Pistachios: Snooki (from MTV’s Jersey Shore) shows us how she gets crackin’.
Pistachio kernels are often eaten whole, either fresh or roasted and salted, and are also used in ice cream and confections such as baklava or biscotti and cold cuts such as mortadella. Americans make pistachio salad, which includes fresh pistachios or pistachio pudding, cool whip, canned fruit and sometimes cottage cheese or marshmallows.
In July 2003, the Food and Drug Administration (FDA) approved the first qualified health claim specific to nuts lowering the risk of heart disease: “Scientific evidence suggests but does not prove that eating 1.5 ounces (42.5g) per day of most nuts, such as pistachios, as part of a diet low in saturated fat and cholesterol may reduce the risk of heart disease”.
Pistachio is a small tree native to some regions of Syria, Iran, Turkey, Greece, Turkmenistan, Pakistan, and Afghanistan (especially in the provinces of Samangan and Badghis), that produces an important culinary nut. Pistacia vera often is confused with other species in the genus Pistacia that are also known as pistachio. These species can be distinguished from P. vera by their geographic distributions (in the wild) and their nuts. Their nuts are much smaller, have a strong flavor of turpentine, and have a shell that is not hard. The word pistachio is a loanword from Persian word پسته Peste via Latin.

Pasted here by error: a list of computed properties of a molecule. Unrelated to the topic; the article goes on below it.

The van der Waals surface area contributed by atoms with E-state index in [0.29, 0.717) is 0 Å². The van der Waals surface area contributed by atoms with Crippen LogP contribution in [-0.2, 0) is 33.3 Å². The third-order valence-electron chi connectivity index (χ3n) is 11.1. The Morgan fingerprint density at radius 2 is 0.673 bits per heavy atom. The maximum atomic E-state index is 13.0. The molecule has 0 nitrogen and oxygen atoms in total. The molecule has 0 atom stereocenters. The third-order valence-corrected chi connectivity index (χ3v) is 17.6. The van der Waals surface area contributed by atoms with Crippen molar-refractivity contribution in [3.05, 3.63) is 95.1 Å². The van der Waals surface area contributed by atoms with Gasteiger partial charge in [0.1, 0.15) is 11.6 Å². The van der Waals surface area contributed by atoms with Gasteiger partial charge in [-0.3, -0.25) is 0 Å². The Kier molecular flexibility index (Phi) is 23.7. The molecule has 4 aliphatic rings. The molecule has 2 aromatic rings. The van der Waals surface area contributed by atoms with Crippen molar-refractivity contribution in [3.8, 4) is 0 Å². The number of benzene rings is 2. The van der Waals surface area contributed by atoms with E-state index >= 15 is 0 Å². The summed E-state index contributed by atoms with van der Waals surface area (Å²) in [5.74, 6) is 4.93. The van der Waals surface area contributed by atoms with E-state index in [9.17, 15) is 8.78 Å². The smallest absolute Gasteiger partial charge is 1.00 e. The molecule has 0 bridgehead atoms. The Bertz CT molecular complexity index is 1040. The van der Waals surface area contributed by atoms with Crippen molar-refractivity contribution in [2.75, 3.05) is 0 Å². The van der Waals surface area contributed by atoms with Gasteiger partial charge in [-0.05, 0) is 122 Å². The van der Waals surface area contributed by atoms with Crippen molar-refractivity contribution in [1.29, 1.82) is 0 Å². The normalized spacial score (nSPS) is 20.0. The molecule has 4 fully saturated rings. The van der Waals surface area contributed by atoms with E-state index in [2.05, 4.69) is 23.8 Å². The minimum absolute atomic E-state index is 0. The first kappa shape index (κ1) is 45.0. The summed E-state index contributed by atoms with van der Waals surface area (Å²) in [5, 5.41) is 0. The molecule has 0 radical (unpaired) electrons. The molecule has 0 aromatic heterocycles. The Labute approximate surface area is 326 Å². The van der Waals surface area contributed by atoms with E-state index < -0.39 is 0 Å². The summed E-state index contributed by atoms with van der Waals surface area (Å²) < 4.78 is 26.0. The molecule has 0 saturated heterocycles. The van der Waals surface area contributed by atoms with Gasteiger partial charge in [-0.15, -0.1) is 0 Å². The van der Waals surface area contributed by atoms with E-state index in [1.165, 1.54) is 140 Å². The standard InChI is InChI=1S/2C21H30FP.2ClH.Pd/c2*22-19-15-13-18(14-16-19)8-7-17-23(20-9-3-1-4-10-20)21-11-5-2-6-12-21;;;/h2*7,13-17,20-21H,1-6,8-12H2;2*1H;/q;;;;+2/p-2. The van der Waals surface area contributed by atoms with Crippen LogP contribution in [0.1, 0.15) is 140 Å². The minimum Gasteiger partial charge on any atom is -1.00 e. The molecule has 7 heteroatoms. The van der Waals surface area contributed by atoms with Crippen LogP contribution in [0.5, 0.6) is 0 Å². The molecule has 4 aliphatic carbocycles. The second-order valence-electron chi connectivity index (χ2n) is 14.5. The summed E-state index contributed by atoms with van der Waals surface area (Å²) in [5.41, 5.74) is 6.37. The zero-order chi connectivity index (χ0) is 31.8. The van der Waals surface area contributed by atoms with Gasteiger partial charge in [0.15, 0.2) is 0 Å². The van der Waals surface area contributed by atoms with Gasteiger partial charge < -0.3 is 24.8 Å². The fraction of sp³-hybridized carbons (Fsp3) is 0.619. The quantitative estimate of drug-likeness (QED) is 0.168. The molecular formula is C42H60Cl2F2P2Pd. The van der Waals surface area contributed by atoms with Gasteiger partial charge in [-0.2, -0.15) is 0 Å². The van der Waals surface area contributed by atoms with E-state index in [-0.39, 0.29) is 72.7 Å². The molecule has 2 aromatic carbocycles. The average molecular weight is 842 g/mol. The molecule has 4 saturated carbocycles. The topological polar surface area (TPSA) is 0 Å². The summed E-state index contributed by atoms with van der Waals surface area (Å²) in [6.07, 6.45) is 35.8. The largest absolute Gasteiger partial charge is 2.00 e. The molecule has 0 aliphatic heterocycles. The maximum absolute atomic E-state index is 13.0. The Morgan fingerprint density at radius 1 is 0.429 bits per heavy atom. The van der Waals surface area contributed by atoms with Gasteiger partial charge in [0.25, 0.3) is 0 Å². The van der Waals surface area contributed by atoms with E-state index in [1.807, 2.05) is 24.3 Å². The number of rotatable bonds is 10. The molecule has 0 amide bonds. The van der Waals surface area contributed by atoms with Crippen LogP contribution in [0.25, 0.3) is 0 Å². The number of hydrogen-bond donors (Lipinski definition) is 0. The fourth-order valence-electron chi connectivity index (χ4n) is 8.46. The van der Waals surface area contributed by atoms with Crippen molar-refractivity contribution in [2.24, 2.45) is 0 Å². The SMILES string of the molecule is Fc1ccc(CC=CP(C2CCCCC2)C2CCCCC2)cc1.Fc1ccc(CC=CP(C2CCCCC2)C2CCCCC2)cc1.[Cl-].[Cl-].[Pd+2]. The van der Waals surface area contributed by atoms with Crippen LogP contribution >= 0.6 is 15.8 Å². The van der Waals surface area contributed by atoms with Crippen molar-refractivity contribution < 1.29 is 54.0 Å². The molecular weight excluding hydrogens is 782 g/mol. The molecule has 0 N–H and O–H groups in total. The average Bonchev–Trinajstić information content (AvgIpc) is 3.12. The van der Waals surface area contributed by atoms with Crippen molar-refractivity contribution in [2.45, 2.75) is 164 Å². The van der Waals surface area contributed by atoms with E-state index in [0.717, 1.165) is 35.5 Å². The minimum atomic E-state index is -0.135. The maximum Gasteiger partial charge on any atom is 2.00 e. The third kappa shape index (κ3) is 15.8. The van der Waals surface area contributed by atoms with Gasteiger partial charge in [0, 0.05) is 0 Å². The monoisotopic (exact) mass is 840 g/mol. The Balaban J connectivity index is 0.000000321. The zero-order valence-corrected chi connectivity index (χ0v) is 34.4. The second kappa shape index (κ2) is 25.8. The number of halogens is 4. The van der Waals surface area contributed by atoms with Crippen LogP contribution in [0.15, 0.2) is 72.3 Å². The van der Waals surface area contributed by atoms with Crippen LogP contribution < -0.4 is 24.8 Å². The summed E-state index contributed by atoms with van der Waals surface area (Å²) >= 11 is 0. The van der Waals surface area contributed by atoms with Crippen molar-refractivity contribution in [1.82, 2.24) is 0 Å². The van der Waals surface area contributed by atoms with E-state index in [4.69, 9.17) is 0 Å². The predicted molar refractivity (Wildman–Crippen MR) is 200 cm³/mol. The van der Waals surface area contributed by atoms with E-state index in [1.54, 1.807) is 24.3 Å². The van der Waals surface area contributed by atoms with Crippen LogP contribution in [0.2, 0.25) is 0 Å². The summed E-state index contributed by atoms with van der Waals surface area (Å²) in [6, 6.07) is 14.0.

Retired U.S. Marine Corps drill sergeant and actor, R. Lee Ermey, does it with intimidation. Watch the video to see how he gets crackin’ with Wonderful Pistachios.
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